"Ratchenitza" was written in 1934 by Bulgaria's greatest composer, Pancho Vladigerov. "Danzas Argentinas," originally composed as a 1937 Argentinian dance piece by Alberto Ginastera, moves brilliantly as the perfect counterpoint to her own title track, written for an off-off Broadway production of William Shakespeare's 1611 "The Tempest."

Stavreva is so adventurous, refusing to stay within the confines of what constitutes classical, that you might even call some of her inventions punk-jazz. She uses the drummer of heavy metal band Living Colour (Will Calhoun) to add some nice spice to the closing "Ritmico y Distorsionado" which is, indeed, a distorted vision of an earlier track, ""Ruvido ed Ostinato," that adds not only mystery and confusion to the proceedings but an unerring feel of "what can she do next?" On her own "The Dark Side Of The Sun," she sticks her talented fingers inside the piano itself-completely eschewing the 88 keys-to pluck its string innards for a totally entertaining but abbreviated series of glissandos and heavenly harp-like theatrics that hide a dark center. Only in repeated listening, will that center of darkness make itself manifest. This gal knows exactly what she's doing.

Rhythmic Movement was produced in exquisite detail by superstar producer Ron Saint Germain. With over 60 hit albums to his credit, 19 Grammy nominations (14 wins), his associations range from Whitney Houston and U2 to Aretha Franklin and Diana Ross. - Classicalite News


Rhythmic Movement Tania Stavreva (TS)

Wow. This is exceptionally good, despite cover art which suggests we’re going to get a disc of anodyne crossover fluff. Who’s familiar with the likes of Pancho Vladigerov or Nikolai Kapustin? Not me. The closest we get to mainstream piano repertoire is a sequence of four pungent dances by Ginastera, as rhythmically and harmonically interesting as anything by Bartók or Stravinsky, performed here with infectious grace and wit. Bulgarian-born pianist Tania Stavreva has this music in her bones, understanding that there’s far more to it than foot-stomping aggression. Her playing has an exhilarating lightness and sense of joy; I defy anyone not to press the repeat button after sampling Vladigerov’s tiny Ratchenitza, a magical Bartók-like folk dance transcription. There’s more Vladigerov later on in the form of his brilliant variations on the folk song Dilmano, Dilbero. How good to have the track preceded by Stavreva’s singing the theme acapella, and how frustrating that this music isn’t better known.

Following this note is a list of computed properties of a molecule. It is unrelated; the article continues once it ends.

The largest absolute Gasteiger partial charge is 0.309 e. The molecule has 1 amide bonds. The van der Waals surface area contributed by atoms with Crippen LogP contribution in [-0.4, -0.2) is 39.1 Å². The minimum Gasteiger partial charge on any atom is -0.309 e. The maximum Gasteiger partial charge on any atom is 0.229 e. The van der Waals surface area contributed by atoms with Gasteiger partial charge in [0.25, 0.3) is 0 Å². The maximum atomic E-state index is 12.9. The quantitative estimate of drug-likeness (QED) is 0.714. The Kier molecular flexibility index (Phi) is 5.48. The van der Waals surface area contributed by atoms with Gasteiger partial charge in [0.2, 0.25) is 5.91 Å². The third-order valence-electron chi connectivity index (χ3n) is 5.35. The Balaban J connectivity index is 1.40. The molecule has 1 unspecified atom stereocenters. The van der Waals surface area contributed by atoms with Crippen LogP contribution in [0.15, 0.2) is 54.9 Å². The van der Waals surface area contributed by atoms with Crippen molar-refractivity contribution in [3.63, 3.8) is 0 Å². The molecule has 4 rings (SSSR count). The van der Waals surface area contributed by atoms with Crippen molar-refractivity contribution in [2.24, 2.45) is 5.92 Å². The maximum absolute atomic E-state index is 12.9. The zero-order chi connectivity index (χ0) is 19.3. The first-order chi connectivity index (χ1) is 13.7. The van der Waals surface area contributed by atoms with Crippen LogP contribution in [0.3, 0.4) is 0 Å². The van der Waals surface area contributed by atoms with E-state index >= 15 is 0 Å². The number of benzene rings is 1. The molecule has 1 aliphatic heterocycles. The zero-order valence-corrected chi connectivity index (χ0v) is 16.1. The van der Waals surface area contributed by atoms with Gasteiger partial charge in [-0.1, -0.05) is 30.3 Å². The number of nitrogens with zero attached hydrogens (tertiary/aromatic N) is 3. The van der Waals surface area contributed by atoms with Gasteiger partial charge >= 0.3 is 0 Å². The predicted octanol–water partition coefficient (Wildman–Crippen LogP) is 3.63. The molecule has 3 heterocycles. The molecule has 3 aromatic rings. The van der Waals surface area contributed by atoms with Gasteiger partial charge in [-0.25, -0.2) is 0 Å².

Two of Kapustin’s fiendish Jazz Concert Etudes are terrific fun – think a grittier, Soviet-era Gershwin. Other delights include Mason Bates’ White Lies for Lomax, a lopsided, bluesy homage to a well-known ethnomusicologist. Stavreva’s own Rhythmic Movement is a propulsive, pounding dance, adapted from a score to a production of The Tempest, and The Dark Side of the Sun is a spooky improvisation on an open piano’s strings. The disc closes with a retread of Ginastera’s Ruvido ed Ostinato, Stavreva’s piano sound now distorted and teamed with drummer Will Cahoun. It works. Production values are consistently good, and anyone feeling a little flat this week should invest in a copy forthwith. - The Arts Desk Magazine (UK)


Bulgarian-born virtuoso Tania Stavreva is getting ready to release her debut album on Jan. 7, entitled, Rhythmic Movement. This naturally gifted pianist has a unique contemporary classic style, influenced by a variety of artists ranging from composer Vladimir Horowitz to the The Beatles and Aretha Franklin.

Based out of New York, Tania has been making a name for herself playing at places such as Carnegie Hall and Lincoln Center. She’s been seen sharing the stage with legendary bassist Ron Carter, the Miles Davis Family as well as GRAMMY Award-winning songwriter Mike Stoller.

Tania is one of the first pianists of her generation to perform modern classical music at mainstream rock club venues such as Webster Hall. Her collaborations with drummers Will Calhoun (Living Colour, B.B. King) and Dave Lombardo (John Zorn, Slayer, Fantômas) have officially landed her in a completely new genre of music. AXS had the opportunity to speak with Tania to learn more.

AXS: Tell me about your debut album, Rhythmic Movement?

Tania Stavreva: It’s a project that is very dear to my heart. The album is different because it’s not the typical classical album. It’s got a modern edge and I think part of that I got from living here in the United States. I get to hear about various cultures that encompass jazz music and rock music in a different way than I would have in Bulgaria. I mostly selected rhythmic and melodic pieces for the album. I wanted it to feel like a dance. I think more than anything I like to work with my imagination.